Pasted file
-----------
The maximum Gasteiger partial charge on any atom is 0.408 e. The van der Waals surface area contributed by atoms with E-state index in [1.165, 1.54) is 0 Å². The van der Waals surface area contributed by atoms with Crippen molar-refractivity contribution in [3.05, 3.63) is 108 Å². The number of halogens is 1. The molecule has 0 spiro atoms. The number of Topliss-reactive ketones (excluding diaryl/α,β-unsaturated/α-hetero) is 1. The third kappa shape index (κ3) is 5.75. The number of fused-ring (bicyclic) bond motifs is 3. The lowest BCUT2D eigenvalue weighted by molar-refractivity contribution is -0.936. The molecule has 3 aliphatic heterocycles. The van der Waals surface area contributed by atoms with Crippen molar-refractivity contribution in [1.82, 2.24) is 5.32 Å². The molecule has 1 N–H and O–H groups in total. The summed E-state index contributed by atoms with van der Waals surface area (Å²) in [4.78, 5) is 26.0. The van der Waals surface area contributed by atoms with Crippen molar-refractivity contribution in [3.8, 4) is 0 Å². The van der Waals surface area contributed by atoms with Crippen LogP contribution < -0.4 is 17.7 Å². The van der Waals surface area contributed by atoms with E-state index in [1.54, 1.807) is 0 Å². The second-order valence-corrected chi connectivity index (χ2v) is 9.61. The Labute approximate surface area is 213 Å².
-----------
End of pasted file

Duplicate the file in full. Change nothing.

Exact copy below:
The maximum Gasteiger partial charge on any atom is 0.408 e. The van der Waals surface area contributed by atoms with E-state index in [1.165, 1.54) is 0 Å². The van der Waals surface area contributed by atoms with Crippen molar-refractivity contribution in [3.05, 3.63) is 108 Å². The number of halogens is 1. The molecule has 0 spiro atoms. The number of Topliss-reactive ketones (excluding diaryl/α,β-unsaturated/α-hetero) is 1. The third kappa shape index (κ3) is 5.75. The number of fused-ring (bicyclic) bond motifs is 3. The lowest BCUT2D eigenvalue weighted by molar-refractivity contribution is -0.936. The molecule has 3 aliphatic heterocycles. The van der Waals surface area contributed by atoms with Crippen molar-refractivity contribution in [1.82, 2.24) is 5.32 Å². The molecule has 1 N–H and O–H groups in total. The summed E-state index contributed by atoms with van der Waals surface area (Å²) in [4.78, 5) is 26.0. The van der Waals surface area contributed by atoms with Crippen molar-refractivity contribution in [3.8, 4) is 0 Å². The van der Waals surface area contributed by atoms with Crippen LogP contribution < -0.4 is 17.7 Å². The van der Waals surface area contributed by atoms with E-state index in [1.54, 1.807) is 0 Å². The second-order valence-corrected chi connectivity index (χ2v) is 9.61. The Labute approximate surface area is 213 Å².